UK braces itself for 'tidal wave of Omicron'

Lining up around the block to get boosted.

These were the scenes from London's St Thomas' Hospital on Monday (December 13) and were replicated in many parts of Britain after the UK government announced plans to accelerate its vaccine booster program, due to concerns over the more transmissible Omicron variant...

... which the UK government said on Monday will become the dominant coronavirus strain the the capital within 48 hours.

Data from Oxford University has also become among the latest to indicate Omicron is more easily breaking through immunity provided by two-doses of the vaccine.

Matthew Snape is a professor of vaccinology there. He says boosters are key.

"There is a worrying drop off in neutralizing antibodies and we know that a third dose really boosts immunity very well. Whether you’ve had two doses of AstraZeneca before or two doses Pfizer, if you get another dose of Pfizer for example you see a really significant increase in antibodies and that is much more likely to provide protection against Omicron so I think it is important to prioritise that."

During a visit to a vaccination center, the prime minister also announced at least one person has now died from Omicron.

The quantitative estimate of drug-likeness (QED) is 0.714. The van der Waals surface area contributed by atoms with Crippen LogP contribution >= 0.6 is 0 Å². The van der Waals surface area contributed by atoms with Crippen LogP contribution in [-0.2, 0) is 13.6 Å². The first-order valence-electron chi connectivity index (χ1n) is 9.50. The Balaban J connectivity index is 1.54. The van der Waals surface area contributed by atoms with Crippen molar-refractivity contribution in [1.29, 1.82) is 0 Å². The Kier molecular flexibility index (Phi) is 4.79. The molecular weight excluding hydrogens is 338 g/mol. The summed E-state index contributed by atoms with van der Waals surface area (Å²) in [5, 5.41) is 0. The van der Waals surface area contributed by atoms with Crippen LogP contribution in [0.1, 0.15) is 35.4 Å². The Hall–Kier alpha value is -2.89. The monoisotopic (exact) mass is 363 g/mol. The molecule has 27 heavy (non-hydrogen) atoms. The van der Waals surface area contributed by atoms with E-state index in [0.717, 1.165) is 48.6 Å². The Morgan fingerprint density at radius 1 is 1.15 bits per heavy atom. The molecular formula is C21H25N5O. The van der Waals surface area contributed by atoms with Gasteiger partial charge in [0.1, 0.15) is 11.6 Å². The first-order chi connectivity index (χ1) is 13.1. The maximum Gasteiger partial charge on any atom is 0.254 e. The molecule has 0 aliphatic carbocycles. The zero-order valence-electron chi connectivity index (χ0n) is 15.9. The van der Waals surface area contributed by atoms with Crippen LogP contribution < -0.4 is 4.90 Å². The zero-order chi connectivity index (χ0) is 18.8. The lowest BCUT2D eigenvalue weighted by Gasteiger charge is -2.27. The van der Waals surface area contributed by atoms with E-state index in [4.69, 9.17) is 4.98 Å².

"I think the idea that this is somehow a milder version of the virus, I think that's something we need to set on one side and just recognise the sheer pace at which it accelerates through the population. So, the best thing we can all do is get our boosters."

An online booking system for booster shots for the UK's National Health Service has been plagued by issues due to high demand.

While at-home lateral flow testing kits were also unavailable to order online, and when asked about that, this was the Prime Minister's response:

"The site says there aren't any left?"

"We do have a ready supply of lateral flow tests. If you can't get one online for any reason, then there are ample supplies in the, in the shops."

In ramping up the number of third doses for eligible adults in England, the Prime Minister hopes to ward off what he's described an approaching tidal wave.